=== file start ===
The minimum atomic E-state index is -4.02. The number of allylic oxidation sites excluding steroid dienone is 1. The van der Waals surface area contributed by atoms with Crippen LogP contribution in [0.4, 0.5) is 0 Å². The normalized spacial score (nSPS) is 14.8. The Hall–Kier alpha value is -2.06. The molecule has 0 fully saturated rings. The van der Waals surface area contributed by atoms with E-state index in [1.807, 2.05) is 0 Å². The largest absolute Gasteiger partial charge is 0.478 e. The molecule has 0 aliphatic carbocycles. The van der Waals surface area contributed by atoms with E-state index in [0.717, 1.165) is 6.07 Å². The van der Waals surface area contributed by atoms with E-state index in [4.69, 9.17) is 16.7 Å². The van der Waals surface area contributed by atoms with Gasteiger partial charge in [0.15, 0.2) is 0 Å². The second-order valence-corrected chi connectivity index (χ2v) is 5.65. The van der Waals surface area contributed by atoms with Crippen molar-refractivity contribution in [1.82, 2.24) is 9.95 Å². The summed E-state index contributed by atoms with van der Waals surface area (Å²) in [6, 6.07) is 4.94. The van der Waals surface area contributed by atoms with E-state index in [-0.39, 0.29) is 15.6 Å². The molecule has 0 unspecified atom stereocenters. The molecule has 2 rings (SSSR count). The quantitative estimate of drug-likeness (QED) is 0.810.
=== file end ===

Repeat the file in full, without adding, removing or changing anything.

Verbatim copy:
The minimum atomic E-state index is -4.02. The number of allylic oxidation sites excluding steroid dienone is 1. The van der Waals surface area contributed by atoms with Crippen LogP contribution in [0.4, 0.5) is 0 Å². The normalized spacial score (nSPS) is 14.8. The Hall–Kier alpha value is -2.06. The molecule has 0 fully saturated rings. The van der Waals surface area contributed by atoms with E-state index in [1.807, 2.05) is 0 Å². The largest absolute Gasteiger partial charge is 0.478 e. The molecule has 0 aliphatic carbocycles. The van der Waals surface area contributed by atoms with E-state index in [0.717, 1.165) is 6.07 Å². The van der Waals surface area contributed by atoms with E-state index in [4.69, 9.17) is 16.7 Å². The van der Waals surface area contributed by atoms with Gasteiger partial charge in [0.15, 0.2) is 0 Å². The second-order valence-corrected chi connectivity index (χ2v) is 5.65. The van der Waals surface area contributed by atoms with Crippen molar-refractivity contribution in [1.82, 2.24) is 9.95 Å². The summed E-state index contributed by atoms with van der Waals surface area (Å²) in [6, 6.07) is 4.94. The van der Waals surface area contributed by atoms with E-state index in [-0.39, 0.29) is 15.6 Å². The molecule has 0 unspecified atom stereocenters. The molecule has 2 rings (SSSR count). The quantitative estimate of drug-likeness (QED) is 0.810.